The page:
ZOMBIEPOCALYPSE is not the sort of game that works well with pre-planned, structured adventures. Even in other role-playing games, the players often frustrate the GM by moving in unexpected directions, leaving the GameMaster to flail about trying to get them back on course. Fortunately, in those other games the pacing of the adventure is such that both the referee and the players have adequate time to think about their actions. This is not generally the case with ZOMBIEPOCALYPSE.
In ZOMBIEPOCALYPSE, the players are under constant pressure. Their characters are terribly vulnerable, resources are scarce and the numbers are definitely against them. It lends itself towards games where the player characters are constantly on the run, or one where the characters have found a safe place to hole up and refuse to budge. Either way, it does not lend itself to thoughtful exploration. All the effort a GM has made in a pre-planned adventure is likely to go to waste; the players will probably bypass those interesting set-pieces and will have little desire to talk to unique NPCs (especially since the latter will most likely will be killed and turned to zombies before the GM gets to reveal their most interesting traits). And attempting to railroad the players in certain directions just to ensure all the GMs work doesn't go to waste will just make the players feel restricted and controlled, which is anathema to a tabletop game whose main advantage is the freedom of choice it offers over video- or board-games.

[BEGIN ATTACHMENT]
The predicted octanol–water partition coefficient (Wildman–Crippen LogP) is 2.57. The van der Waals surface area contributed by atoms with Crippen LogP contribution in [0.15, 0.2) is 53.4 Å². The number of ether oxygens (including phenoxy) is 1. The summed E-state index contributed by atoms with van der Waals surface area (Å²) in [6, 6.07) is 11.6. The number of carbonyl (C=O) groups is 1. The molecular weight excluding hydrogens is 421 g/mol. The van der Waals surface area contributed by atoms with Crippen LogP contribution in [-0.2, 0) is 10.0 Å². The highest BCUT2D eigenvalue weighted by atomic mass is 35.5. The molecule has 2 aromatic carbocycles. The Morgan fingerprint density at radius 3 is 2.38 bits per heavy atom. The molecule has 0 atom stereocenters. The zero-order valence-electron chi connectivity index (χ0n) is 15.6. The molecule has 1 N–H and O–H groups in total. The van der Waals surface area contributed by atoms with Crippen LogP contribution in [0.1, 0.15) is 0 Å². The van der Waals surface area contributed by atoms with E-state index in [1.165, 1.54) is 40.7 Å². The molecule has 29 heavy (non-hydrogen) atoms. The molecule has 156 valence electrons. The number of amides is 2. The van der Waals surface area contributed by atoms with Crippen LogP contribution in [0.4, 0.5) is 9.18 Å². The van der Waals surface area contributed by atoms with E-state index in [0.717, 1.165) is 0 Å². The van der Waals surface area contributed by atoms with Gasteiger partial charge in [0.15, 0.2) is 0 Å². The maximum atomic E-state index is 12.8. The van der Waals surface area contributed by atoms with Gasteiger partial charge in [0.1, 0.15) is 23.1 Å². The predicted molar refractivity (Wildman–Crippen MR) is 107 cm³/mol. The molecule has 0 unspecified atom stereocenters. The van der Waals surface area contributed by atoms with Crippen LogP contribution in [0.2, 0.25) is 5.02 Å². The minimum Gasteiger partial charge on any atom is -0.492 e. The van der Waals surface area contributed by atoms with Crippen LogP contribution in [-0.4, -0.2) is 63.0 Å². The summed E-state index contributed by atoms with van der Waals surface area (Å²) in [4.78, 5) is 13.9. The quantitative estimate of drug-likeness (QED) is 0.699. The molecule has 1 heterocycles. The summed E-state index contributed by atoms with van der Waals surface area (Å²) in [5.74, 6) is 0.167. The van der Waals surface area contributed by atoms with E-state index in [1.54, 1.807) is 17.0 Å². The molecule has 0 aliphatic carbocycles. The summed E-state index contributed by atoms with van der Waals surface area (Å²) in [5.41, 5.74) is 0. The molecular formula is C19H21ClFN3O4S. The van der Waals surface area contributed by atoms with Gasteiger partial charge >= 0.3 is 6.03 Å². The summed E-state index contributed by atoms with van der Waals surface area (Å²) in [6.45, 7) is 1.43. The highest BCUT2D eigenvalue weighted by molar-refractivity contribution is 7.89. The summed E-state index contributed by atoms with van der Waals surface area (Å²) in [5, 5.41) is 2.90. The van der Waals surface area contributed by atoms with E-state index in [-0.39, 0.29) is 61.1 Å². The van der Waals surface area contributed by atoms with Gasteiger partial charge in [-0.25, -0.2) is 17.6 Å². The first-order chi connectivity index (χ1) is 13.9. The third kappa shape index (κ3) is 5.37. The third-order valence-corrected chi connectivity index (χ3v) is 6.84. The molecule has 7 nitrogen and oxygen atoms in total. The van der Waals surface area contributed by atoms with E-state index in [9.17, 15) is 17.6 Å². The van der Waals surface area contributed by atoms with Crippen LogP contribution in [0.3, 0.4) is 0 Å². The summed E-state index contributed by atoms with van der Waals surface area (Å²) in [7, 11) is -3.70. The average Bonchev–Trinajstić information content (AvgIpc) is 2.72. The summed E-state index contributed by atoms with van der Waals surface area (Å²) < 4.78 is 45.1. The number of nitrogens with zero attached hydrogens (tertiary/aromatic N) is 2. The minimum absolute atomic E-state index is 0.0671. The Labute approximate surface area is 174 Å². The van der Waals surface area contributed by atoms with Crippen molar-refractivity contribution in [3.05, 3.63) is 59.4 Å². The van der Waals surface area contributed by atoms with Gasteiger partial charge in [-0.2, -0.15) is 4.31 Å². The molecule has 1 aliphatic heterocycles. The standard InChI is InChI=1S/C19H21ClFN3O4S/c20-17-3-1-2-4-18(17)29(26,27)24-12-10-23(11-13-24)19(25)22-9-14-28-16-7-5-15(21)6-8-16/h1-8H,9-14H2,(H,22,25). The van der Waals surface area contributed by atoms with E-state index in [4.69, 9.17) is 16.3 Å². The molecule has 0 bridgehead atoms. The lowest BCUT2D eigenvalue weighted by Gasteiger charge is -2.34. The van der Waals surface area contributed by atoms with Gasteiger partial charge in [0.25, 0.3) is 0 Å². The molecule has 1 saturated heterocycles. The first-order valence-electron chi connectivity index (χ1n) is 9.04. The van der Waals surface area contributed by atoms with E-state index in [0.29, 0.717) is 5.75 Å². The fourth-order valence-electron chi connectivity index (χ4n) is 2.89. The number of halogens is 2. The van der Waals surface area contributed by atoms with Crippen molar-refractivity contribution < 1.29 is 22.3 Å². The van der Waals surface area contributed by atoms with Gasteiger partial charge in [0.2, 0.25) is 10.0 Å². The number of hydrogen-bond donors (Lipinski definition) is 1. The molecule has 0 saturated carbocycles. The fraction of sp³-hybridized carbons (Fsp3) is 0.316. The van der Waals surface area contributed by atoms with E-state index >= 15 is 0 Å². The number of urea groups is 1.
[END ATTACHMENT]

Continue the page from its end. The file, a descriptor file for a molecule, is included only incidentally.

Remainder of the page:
Fortunately, in ZOMBIEPOCALYPSE extensive preparation on the part of the GM is not necessary to a successful adventure. After all, the general setting is one familiar to us all: it's Earth, albeit seasoned with a plague of the Walking Dead. It's easy to create a believable game-world; just base it on your own experiences. Think of the schools, libraries, stores, offices or homes you have visited or seen on TV; any one of them can be the location of a zombie outbreak. And because ZOMBIEPOCALYPSE games are designed to be played as separate and individual sessions, you need not worry too much about consistency; the ruined city of Pittsburgh that one group of players visits may not be the same city they revisit in another game.
In fact, almost every game of ZOMBIEPOCALYPSE that I have played has been generated "on-the-fly", with the GM inventing new locations as the players move about. When I run the session as GameMaster, I usually start it with an initial game concept - where the player characters begin and why they are together - but beyond that I have little idea as to where the game will take the players or myself. It works surprisingly well.
In order to facilitate this sort of gameplay, I've created a number of tables that other GMs can use to randomly generate the start of the adventure: the general location the player characters find themselves in, what the PCs initial relationship is to one another, what sort of zombies they will be mostly facing, that sort of stuff. With only seven die rolls, you can come up with a surprisingly deep and varied adventure hook.
Of course, these random generators are only there to set the stage; once the adventure actually gets started it's up to the GM to come up with everything else. But once you have the basic idea that the setting is a small rural town two months after the initial outbreak, most GMs can fill in the details with little difficulty.